I’m now on Twitter. One question: What’s a smart phone?

Honestly, I’m not as technologically limited as the headline suggests. Really, I’m not.

Heck, wasn’t it me who told a techno-neanderthal co-worker that he’d be better off embracing the laptop generation instead of sending his old Radio Shack TRS-80s back to our in-house computer repair shop? Didn’t I say, “Look. I know it still works. And rocks still work fine for pounding nails. But we’ve got a better thing. It’s called a hammer.”

Yes, I did. I am all about technology, you see. Forget all those labels that the social scientists stick on all of us. Forget Gen X and Boomers and the like.

I’m so pro-tech, I suggest this: Let’s label ourselves (and our generation) more succinctly. We are (from now on) to be known as the video game that defines our youth.

Therefore, I’m either a Pong-er or an Atari-ite, with a small sliver of Pac Man-ia.

See? I’m techno-savvy … as long as we’re talking about 1980s-era tech.

Come to think of it, the last time I was a techno-whiz was 13 or 14 years ago, when I compared those clunky TRS-80s to rocks. And come to think of it, those were great-grammy’s laptops I was so happy to embrace. In the meantime, there’s bit of a information explosion.

News flash, eh? I would have told you about that revolution sooner, but my TRS-80 couldn’t figure out what a browser was.

But now, today, I’m up to speed. I’m with it (do cool kids still say “with it?”) I’m hip. Or hop. Or something like that.

Why now? What happened? I’m glad you asked.

Now, I’m Tweeting.

At the urging of our top-notch tech division here at BDN world headquarters, I have happily embraced another tech advance that sixth-graders around the globe have been utilizing for years.

I have a Twitter account. And I’m not afraid to use it.

I’ve got to admit, Twitter is kind of cool. It also has two very frightening limitations.

First, the cool: I can blast my thoughts into cyberspace and any of my “followers” can read them. (A quick aside: Calling someone who cares enough to occasionally listen to my blathering a “follower” makes me feel a little like a third-world dictator, but I think I’ll get over it. And besides: I’ve only been able to enlist 19 followers thus far, which would make me a fourth- or fifth-world dictator).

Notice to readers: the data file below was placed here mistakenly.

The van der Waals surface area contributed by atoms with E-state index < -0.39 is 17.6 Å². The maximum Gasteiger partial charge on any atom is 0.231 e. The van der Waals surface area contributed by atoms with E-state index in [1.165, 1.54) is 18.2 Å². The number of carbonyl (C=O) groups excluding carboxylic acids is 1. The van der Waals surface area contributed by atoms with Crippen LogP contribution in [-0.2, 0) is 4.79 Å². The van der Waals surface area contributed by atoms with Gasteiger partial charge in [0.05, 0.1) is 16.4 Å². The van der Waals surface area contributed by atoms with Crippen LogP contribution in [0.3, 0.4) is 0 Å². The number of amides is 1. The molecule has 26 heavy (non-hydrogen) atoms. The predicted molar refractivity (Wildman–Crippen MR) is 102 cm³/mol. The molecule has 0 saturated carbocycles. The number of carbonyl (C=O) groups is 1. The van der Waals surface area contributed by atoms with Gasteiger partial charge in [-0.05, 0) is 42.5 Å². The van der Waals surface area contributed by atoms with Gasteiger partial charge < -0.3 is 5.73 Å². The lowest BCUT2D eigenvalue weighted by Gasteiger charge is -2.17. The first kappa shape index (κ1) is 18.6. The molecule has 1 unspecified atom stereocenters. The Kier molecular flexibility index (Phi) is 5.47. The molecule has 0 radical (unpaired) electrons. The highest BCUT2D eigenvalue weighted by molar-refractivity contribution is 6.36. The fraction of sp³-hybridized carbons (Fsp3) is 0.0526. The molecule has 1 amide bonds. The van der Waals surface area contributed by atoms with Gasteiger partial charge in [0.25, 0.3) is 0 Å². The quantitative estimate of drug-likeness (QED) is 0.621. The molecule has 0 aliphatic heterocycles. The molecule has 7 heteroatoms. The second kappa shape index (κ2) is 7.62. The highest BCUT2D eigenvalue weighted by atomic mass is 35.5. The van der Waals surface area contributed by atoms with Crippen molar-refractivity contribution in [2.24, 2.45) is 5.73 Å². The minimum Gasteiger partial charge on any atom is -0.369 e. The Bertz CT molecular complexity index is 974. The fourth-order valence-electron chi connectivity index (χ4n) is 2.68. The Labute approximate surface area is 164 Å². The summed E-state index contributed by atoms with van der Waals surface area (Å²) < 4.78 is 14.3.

Also cool: I can let people know what we’re doing here at BDN Outdoors, and tell them where to find all kinds of cool outdoor content.

Now, the limitations. First, Twitter doesn’t know me, nor does it know my ilk. And when I say “ilk,” I mean, “Those yappy guys who have been known to have five-minute conversations with strangers at the Rite Aid, and who have a very hard time saying anything in a short, concise way — unless, that is, our editors demand it.”

No, Twitter likes people like this: People who abbrvi8. People who LOL. Who say a lot. Quickly.

People who can say what’s on their mind in 140 characters or less.

Me? As I’ve told several friends in recent days, I can’t say “Hello” in 140 characters or less. Not unless I’ve got laryngitis.

And the other limitation: My phone is not smart. And Twitter loves smart phones (whatever those are).

Kidding! I’m kidding! I know smart phones. In fact, I remember the day I first saw an iPhone up close. The cool guy with the midlife crisis had one, and he was showing all of us how much you could do with it. I was somewhat impressed.

Then he turned his magical device on its side, and the screen view flipped to from vertical to horizontal. At that point, I think I fainted.

Which brings us to this: Our tech wizards here at BDN world headquarters have assured me that even though my phone is stupid, I don’t have to be. I should be on Twitter, they say. I should embrace the social media. I should Tweet at the top of my lungs.

The fact that I have only a laptop shouldn’t matter, they told me. It’s a perfectly fine (if geographically limited) Tweeting platform … for now.

Of course, I suspect that will change soon. Like tomorrow. I can hardly wait.

Until then, you can find me @JohnHolyoke. Please follow me. My fifth-world dictatorship is already starting to crumble.



John Holyoke

About John Holyoke

John Holyoke has been enjoying himself in Maine's great outdoors since he was a kid. Today, he's the Outdoors editor for the BDN, a job that allows him to meet up with Maine outdoors enthusiasts in their natural habitat. The stories he gathers provide fodder for his columns, and this blog.